Tuesday, February 19, 2013

Hooters Not Allowed

Last night I was troubled with stress dreams about the political structure of the south. I'm not bragging, that's just a fact. There was a new sheriff in town, and because some city official was "with the sheriff", we all knew it meant we weren't going to be able to do some fun thing we really wanted to do. The memory of what we wanted escapes me, but that wasn't the point of the dream. The point was that my fears about having my personal freedoms restricted were surfacing. A fear of misuse of government power I have experienced only upon moving here, to the Republican south, to a state that went blue in 2012 but was red this election cycle, that has more laws and restrictions than lately-blue Colorado, for sure. On Sunday Noah and I stood in a brewery discussing the fact that, for all their talk about small government and personal freedoms, I have never felt less free than I do here in the land where Republicans rule. Their laws restrict the simpler things in life, like happy hour and vibrators. Also nipples.

(Never mind that it will probably soon be legal to bring your concealed carry into a bar.)

That was last night, and all this morning, in the dream hour between four and five am, I was harassed with one call after another from the school system letting me know that, because there was some snow and slushy roads, school was cancelled. There is set to be a make up day on Saturday. School on Saturday--if that is not abuse of government  power, I don't know what is. As I said in a rant on facebook, I was born and raised in a state that just legalized recreational use of marijuana, and where, as I told my mom on the phone this Sunday, it feels like you are innocent until proven guilty. Here in the south I feel guilty until proven innocent. Part of me is afraid to even type these coming words, I'll just say I won't go into detail about the constant badgering ALE (Alcohol Law Enforcement) have given Noah and the others at the brewery--a business the community is happy to have, but that the city and county people clearly hate, based on their endless restrictions, taxes, and tyrannical control of things like when and where and in what clothing it is legal for one to drink a beer. I won't tell you about the ALE official who bragged to my husband about their laws being the most restrictive, about their power being the most complete, before going on to make racist remarks that I don't want to recount here on my space. I won't tell you that because my sense of personal freedom here is limited, it sets my pulse raising, it troubles me in my sleep. Is freedom of speech a thing, in Carolina? I roll over in clean sheets and tell myself that the "snow day" is all a ruse, that surely school was cancelled because a gypsy woman gave the school superintendent the evil eye, or because a pregnant woman walked a field west to east at dawn, and that to drink a beer freely all you must do is slay one goat and bury its right eye in a patch of yarrow under a winter moon. In the pale light of dawn, I find myself hilarious.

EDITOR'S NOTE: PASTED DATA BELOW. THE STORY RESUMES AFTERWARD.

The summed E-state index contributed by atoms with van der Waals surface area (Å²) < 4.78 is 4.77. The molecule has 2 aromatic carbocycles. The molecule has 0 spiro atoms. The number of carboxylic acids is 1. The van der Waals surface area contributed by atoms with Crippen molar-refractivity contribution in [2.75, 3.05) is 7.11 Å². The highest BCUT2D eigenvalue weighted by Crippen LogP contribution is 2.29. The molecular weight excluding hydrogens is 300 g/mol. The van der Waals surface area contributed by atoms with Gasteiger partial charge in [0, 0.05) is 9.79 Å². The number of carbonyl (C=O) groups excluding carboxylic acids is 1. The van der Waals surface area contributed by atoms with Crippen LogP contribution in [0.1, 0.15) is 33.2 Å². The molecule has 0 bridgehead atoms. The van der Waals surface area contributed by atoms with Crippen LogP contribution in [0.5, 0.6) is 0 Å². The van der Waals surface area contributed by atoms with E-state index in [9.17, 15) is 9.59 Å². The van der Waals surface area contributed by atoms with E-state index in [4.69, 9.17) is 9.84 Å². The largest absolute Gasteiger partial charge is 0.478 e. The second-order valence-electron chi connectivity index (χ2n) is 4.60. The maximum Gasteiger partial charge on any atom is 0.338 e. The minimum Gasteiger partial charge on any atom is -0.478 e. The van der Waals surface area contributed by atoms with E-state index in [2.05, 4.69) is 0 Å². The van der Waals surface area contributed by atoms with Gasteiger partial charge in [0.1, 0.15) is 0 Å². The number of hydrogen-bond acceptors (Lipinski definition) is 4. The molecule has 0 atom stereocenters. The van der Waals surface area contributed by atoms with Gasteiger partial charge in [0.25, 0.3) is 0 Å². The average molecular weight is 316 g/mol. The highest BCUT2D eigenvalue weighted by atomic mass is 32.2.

I'm hoping these are only growing pains. The honeymoon period has worn off. The bonfires have ceased for winter. It is February, after all, and February is difficult anywhere. I won't tell you that Noah says, at work, there is an unspoken rule that no one will talk about their regrets over moving here, because talking won't help. I won't tell you that I told Noah it was time to institute the two-year plan, that in two years all the new hires must be able to run the brewery so we Coloradans can exit en masse. I will just say we are in a rough spot. I want to make it clear that the people and community here are lovely, wonderful, liberally minded people who grow gardens and raise chickens and who have to be really, really careful about getting high, even in the privacy of their own homes, but that sadly the good old boys network has all the power and is running (ruining) everything. I will say that I know these things often look different from a distance, but I wrote this blog because I needed to express what they look like today. Today looks like this: I had plans to work, but the girls are home, the sun is shining, and I need to go look up what mountain loreal rite is required to accomplish anything, because from my point of view it seems like superstition and ritual is just the way things get done around here.